Bud Selig’s tenure as commissioner is depicted as “disastrous” and the Mitchell report is evoked to highlight an allegation that Selig “deliberately turned a blind eye to prolific steroid use because of the overwhelmingly positive publicity generated by the record-breaking competitions of [Mark] McGwire, [Sammy] Sosa and [Barry] Bonds.”

Rodriguez seeks compensatory and punitive damages from the defendants claiming that their misconduct has interfered with actual and prospective contractual relationships with third parties, including the New York Yankees.

The Current Collective Bargaining Agreement

In 1968, the Major League Baseball Players Association (MLBPA), led by Marvin Miller, entered into its first collective bargaining agreement (CBA) with Major League Baseball, governing the terms and conditions of employment as an MLB player.  The CBA is periodically negotiated and the current agreement is set to expire on December 1, 2016.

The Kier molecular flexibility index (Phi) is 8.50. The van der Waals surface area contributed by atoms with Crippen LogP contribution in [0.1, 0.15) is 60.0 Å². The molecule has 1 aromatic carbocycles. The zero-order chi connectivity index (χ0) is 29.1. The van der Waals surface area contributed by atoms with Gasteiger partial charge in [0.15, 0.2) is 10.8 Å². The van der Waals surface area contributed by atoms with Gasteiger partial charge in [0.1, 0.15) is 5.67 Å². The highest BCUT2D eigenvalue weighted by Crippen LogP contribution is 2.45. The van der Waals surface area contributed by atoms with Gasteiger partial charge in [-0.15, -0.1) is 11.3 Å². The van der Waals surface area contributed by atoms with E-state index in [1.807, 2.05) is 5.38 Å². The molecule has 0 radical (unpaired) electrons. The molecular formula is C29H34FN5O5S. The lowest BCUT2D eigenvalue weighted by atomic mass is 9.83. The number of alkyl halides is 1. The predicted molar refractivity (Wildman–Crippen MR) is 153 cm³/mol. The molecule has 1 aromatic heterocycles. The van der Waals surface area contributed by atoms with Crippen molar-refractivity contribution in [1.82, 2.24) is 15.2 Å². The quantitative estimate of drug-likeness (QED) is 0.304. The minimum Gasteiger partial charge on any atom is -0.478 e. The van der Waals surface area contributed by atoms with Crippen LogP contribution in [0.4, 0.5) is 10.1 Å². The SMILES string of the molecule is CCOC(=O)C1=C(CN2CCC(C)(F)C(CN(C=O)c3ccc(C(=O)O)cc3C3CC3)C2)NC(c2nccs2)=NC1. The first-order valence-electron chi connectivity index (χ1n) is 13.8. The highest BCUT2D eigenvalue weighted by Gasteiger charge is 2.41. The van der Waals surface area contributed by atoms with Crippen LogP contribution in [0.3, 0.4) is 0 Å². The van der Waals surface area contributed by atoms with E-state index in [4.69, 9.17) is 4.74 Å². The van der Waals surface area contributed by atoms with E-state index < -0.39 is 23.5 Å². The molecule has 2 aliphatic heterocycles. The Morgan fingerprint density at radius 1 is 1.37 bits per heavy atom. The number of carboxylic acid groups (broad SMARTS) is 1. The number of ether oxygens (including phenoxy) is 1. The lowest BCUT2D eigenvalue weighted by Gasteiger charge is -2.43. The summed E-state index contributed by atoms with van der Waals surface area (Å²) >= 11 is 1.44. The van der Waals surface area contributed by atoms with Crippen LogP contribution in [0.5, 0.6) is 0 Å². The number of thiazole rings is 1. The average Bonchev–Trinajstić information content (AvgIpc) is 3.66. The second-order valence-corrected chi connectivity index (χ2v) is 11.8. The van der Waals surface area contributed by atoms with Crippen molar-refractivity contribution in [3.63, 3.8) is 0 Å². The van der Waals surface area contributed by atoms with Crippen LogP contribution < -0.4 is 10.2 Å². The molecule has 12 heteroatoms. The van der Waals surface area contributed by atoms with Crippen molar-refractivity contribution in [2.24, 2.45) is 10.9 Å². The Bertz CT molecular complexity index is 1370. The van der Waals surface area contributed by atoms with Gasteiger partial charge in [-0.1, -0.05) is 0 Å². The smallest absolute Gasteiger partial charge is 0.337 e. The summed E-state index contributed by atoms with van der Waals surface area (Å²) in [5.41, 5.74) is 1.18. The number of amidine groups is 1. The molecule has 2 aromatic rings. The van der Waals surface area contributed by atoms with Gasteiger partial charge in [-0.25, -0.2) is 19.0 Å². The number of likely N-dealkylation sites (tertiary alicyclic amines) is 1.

Additionally, the MLBPA entered into a Joint Drug Prevention and Treatment Program with MLB, seeking to deter the use of banned substances, including anabolic steroids and other performance enhancing drugs and to "provide orderly, systematic, and cooperative resolution of any disputes that may arise concerning the existence, interpretation, or application" of the policy itself. 

After the Mitchell report was published, the Joint Drug Agreement was amended to allow for a more rigorous system of testing and punishment.  This past January, the Joint Drug Agreement was amended again to allow for in-season testing.  Not surprisingly, the Joint Drug Agreement contains confidentiality provisions regarding player information.


In January 2013, the Miami New Times, published documents allegedly obtained from Biogenesis, an anti-aging clinic located in Coral Gables, Florida that purportedly identified a number of Major League players who used the clinic to obtain human growth hormone and other performance enhancing drugs.  MLB thereafter sued Biogenesis, owner Anthony Bosch and others in Miami-Dade County Circuit Court. 

Rodriguez, who makes his home in Florida, was allegedly linked to the Biogenesis Clinic in these documents.  It is Rodriguez’s allegation that the true purpose for the Biogenesis Suit was to allow MLB to circumvent the agreed procedures and obtain “evidence” to “allow MLB to publicly shame and ultimately suspend Mr. Rodriguez and other ballplayers.”